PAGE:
The AFC’s arms race has created an urgency to continue stockpiling talent at key positions. Even one glaring weakness may be enough to sink an otherwise great team. The Indianapolis Colts, freshly off their wise move to acquire Matt Ryan for a mere third-round pick, must double-down and use their assets to push for a deep run in 2022.
General manager Chris Ballard has few needs left. Their addition of pass-rusher Yannick Ngakoue could help a young unit create pressure on quarterbacks. On the back end of the defense lies a hole at cornerback.
The signing of Brandon Facyson was a shrewd move based on his quality play in limited time with the Raiders. Bolstering the position with a proven veteran such as James Bradberry would be ideal, though. Entering the last year of his contract, he would be much more impactful for the AFC South contender than the rebuilding Giants.
Indianapolis’ heavy zone defense is an excellent fit for Bradberry. The 28-year-old began his career in a similar scheme in Carolina and has developed over the last four years into an above-average starter. However, the Giants should want to store the $ 12.1 million they’d save from his $ 21.8 million cap hit if they trade him.
A handful of contenders should also be interested in Bradberry if the Giants are willing to eat some salary. Here, the Colts, who are sitting on $ 21.7 million in space, give up a little less and absorb his whole contract.
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Stacy Bengs / Associated Press
Deal: Chiefs get Edge Robert Quinn; Bears get pick No. 94
One year ago, there seemed to be no way out of Robert Quinn’s contract for the Chicago Bears.
The 31-year-old sported an $ 11.3 million cap hit, was coming off a season with two sacks in 15 games and had arguably the worst pact in the NFL from a team perspective. Then, Quinn ripped off an 18.5-sack season in 2021.
The Bears have either sold off or allowed other high-priced veterans to depart via free agency. Their need to replenish the roster with young, affordable bodies and to reset around quarterback Justin Fields is critical. 2022 will likely be a painful experience as new general manager Ryan Poles lacks immediate avenues to improve the team.
Moving Quinn now would only save $ 4.4 million in 2022 but would clear at least $ 17 million off the cap in 2023 and 2024. With a lack of pass-rushers available in free agency and the developmental curve for rookies being steep, the Chiefs make more sense than any other team for the veteran. After adding five draft picks in their trade of Tyreek Hill, they can afford to address the gaping need on their defense for a mere third-rounder.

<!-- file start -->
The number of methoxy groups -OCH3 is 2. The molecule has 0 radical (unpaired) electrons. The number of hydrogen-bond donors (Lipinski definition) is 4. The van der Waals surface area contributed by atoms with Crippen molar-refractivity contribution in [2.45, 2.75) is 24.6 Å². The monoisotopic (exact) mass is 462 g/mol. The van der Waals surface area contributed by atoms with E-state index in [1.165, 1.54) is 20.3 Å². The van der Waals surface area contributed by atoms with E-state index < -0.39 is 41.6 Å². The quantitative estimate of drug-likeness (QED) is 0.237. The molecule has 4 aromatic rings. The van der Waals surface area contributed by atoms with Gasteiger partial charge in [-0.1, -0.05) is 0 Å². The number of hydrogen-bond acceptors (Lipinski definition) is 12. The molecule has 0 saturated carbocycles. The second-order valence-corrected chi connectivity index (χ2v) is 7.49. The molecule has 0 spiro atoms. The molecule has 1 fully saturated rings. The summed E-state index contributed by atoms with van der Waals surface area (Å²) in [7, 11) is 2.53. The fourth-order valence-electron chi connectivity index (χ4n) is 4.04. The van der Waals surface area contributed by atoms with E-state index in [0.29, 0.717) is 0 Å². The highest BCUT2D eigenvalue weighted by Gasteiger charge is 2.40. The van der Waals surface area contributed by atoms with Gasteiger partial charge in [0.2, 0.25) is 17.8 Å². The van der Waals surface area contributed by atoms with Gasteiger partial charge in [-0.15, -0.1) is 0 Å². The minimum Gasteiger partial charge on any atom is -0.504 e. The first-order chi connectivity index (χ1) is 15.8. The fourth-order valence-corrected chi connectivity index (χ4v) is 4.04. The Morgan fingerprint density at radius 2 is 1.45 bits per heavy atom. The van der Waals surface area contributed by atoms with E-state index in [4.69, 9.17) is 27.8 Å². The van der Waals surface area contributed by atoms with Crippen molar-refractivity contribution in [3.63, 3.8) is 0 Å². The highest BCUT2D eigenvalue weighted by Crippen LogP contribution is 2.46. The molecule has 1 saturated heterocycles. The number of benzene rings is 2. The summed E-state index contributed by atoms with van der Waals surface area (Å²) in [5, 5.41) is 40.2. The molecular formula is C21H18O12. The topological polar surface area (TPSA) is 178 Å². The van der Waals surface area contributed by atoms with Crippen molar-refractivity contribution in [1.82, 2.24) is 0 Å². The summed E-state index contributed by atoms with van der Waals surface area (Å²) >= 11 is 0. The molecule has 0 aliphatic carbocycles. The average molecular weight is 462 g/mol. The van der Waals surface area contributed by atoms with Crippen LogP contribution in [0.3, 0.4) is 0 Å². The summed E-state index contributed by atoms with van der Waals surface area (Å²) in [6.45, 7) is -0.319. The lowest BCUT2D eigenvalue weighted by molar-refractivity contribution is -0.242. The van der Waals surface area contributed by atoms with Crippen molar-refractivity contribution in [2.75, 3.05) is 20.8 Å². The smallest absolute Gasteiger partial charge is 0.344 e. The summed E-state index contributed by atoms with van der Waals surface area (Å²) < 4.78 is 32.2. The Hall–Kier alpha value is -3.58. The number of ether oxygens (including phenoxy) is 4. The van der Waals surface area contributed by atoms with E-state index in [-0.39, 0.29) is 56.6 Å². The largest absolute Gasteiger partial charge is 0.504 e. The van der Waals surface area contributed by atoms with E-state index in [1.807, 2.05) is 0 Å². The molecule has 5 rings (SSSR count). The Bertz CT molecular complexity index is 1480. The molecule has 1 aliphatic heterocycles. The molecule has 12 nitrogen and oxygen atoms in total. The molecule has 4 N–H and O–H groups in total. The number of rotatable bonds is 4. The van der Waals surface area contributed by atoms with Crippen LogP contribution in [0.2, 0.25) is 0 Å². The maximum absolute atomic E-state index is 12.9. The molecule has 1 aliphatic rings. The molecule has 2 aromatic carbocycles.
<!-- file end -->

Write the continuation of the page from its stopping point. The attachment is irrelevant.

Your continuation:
The impact of Melvin Ingram’s midseason addition in 2021 should be further proof of the Chiefs’ need to add a premier body to the unit. Frank Clark can no longer be the creative rusher, and it’s unlikely a rookie will push the defense over the hill in the playoffs.
Quinn can be a higher-upside version of Ingram for the Chiefs in 2022.
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Kyusung Gong / Associated Press
Deal: Panthers get OL Cam Robinson, pick No. 198 and 223; Jaguars get pick No. 137
After another disappointing season in 2021, head coach Matt Rhule and his staff are in a win-or-go-home situation. The Panthers must continue to invest in their offensive line since they own just one top-100 selection.
Regardless of whether the Jaguars take an offensive lineman or pass-rusher with the No. 1 overall pick, spending $ 16.7 million on Cam Robinson’s franchise tag is wasteful, considering their needs. 2021 second-round pick Walker Little can take over at left tackle, and Robinson doesn’t have the talent to justify paying so much for a left guard. The Jags’ decision to tag him feels more like they’re angling for a trade.
Carolina would be a much better spot for Robinson both now and in the long term. While the Panthers probably won’t love the idea of losing another draft pick, this regime must leverage its assets to get a long-term, viable winner on the field. Taking a rookie quarterback with the sixth overall pick and putting him behind a rebuilt line is one way to get back on track.
The other way is to trade a 2023 pick for QB Jimmy Garoppolo.
Initially, Carolina lacked upper-tier cap space but now sits with the second-most room, so it can afford Robinson.
Whoever lines up under center, having Robinson as the new left tackle or guard would be a dramatically better plan than starting one of Cameron Erving or Pat Elflein.
Salary-cap numbers via Spotrac.